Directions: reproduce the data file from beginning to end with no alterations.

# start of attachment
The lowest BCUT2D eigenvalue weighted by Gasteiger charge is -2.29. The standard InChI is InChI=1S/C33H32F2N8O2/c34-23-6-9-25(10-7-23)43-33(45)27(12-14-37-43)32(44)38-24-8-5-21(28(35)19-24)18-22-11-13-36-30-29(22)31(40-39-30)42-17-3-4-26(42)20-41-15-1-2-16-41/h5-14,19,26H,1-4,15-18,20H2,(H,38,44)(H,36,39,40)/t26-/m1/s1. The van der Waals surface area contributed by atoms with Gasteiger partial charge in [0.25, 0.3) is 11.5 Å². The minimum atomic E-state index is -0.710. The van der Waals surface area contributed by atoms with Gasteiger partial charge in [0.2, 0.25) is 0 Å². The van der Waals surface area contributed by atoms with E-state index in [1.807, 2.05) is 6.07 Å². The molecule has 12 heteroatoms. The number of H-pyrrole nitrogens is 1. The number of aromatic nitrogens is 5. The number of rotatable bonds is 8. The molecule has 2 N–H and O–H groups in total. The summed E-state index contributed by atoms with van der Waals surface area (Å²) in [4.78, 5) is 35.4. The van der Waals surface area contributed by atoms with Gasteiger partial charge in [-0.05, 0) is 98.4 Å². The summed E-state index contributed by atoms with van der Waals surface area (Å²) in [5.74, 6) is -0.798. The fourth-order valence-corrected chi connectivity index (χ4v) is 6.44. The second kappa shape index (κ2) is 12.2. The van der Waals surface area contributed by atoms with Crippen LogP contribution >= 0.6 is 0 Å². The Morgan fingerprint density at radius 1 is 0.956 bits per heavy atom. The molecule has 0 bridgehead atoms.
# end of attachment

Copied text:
The lowest BCUT2D eigenvalue weighted by Gasteiger charge is -2.29. The standard InChI is InChI=1S/C33H32F2N8O2/c34-23-6-9-25(10-7-23)43-33(45)27(12-14-37-43)32(44)38-24-8-5-21(28(35)19-24)18-22-11-13-36-30-29(22)31(40-39-30)42-17-3-4-26(42)20-41-15-1-2-16-41/h5-14,19,26H,1-4,15-18,20H2,(H,38,44)(H,36,39,40)/t26-/m1/s1. The van der Waals surface area contributed by atoms with Gasteiger partial charge in [0.25, 0.3) is 11.5 Å². The minimum atomic E-state index is -0.710. The van der Waals surface area contributed by atoms with Gasteiger partial charge in [0.2, 0.25) is 0 Å². The van der Waals surface area contributed by atoms with E-state index in [1.807, 2.05) is 6.07 Å². The molecule has 12 heteroatoms. The number of H-pyrrole nitrogens is 1. The number of aromatic nitrogens is 5. The number of rotatable bonds is 8. The molecule has 2 N–H and O–H groups in total. The summed E-state index contributed by atoms with van der Waals surface area (Å²) in [4.78, 5) is 35.4. The van der Waals surface area contributed by atoms with Gasteiger partial charge in [-0.05, 0) is 98.4 Å². The summed E-state index contributed by atoms with van der Waals surface area (Å²) in [5.74, 6) is -0.798. The fourth-order valence-corrected chi connectivity index (χ4v) is 6.44. The second kappa shape index (κ2) is 12.2. The van der Waals surface area contributed by atoms with Crippen LogP contribution >= 0.6 is 0 Å². The Morgan fingerprint density at radius 1 is 0.956 bits per heavy atom. The molecule has 0 bridgehead atoms.